There are several "pick your own" farms around me that offer everything from tomatoes to nectarines depending on the time of year. If you are strictly organic, you definitely want to ask questions before you grab your buckets and go off to grab those strawberries. If you aren't able to pick your produce yourself, these farms usually sell produce they have picked themselves although the price is a little higher.

Pick your own farms are a great way to supplement your freezer for the winter especially if you are unable to have a garden of your own. It is also a great learning experience for the kids so don't hesitate to take them along! You could also go in "halves" with a friend or family member so that you both can share in the fun of picking your own food.

Below are some tips to keep in mind before visiting a pick your own farm. While these may not apply to all, they are general things that you could always ask about when you call the farm before visiting.

1. Dress appropriately. If you are going to be cutting okra, remember these are "sticky" plants. The leaves can irritate your skin so wear a light weight long sleeve shirt and maybe some light weight warm ups over your shorts. Remember to bring some gloves also.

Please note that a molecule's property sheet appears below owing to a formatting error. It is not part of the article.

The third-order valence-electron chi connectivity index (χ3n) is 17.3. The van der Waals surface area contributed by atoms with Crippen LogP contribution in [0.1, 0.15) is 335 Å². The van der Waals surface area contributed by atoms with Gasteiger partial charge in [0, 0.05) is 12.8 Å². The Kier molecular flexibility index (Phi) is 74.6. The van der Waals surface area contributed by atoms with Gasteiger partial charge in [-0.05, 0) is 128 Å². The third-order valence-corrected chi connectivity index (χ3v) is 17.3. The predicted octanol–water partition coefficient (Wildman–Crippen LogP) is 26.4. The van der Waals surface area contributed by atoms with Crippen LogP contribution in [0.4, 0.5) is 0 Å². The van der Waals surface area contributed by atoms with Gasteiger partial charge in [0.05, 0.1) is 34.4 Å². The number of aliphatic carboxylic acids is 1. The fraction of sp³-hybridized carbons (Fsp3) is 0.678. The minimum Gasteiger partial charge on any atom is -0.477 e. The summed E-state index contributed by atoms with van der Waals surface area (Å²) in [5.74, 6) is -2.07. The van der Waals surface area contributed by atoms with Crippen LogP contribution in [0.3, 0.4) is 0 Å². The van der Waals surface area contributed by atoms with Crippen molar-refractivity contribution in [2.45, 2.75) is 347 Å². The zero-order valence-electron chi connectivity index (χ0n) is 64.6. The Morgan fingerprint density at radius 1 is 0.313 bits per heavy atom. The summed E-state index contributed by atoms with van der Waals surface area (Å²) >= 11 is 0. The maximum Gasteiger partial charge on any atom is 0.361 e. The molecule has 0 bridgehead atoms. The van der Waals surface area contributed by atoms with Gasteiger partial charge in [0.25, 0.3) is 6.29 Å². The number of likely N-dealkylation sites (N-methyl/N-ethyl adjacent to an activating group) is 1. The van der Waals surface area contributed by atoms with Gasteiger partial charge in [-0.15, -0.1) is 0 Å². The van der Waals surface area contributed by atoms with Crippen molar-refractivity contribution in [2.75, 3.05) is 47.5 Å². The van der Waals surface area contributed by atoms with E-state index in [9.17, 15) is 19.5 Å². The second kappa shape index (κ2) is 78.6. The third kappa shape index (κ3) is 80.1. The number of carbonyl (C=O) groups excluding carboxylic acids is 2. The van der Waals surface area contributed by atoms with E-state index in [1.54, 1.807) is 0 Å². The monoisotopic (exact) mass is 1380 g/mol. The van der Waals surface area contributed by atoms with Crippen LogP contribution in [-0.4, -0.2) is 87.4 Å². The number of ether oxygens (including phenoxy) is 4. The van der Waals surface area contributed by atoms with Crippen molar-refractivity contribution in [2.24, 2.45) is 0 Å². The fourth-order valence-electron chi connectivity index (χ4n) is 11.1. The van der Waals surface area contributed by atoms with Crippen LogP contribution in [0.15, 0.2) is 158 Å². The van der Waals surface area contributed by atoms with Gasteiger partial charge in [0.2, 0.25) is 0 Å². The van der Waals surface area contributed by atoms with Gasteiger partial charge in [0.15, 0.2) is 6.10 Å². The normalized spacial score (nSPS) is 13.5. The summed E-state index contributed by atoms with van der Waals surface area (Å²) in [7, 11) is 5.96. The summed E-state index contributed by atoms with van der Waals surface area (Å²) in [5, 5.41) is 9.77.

2. Bring your own buckets. If you call ahead, you can ask how much it costs per bushel, half bushel, etc. While most of us don't have bushel baskets lying around, you can use just about any type of bucket. The farmer will usually have bushel baskets that he will move your produce into to give you the correct price. If you do not have access to a bucket, ask them if they have some you can use. Make sure you ask if there is an additional cost involved.

3. Bring your own tools. These would include gloves, a good knife that you can use to cut stems or a pair of snippers of some sort. Carry something to sit on. An extra 5 gallon bucket, a small stool or anything else that does not require a lot of room. Make sure you also wear a hat and bring that sunscreen!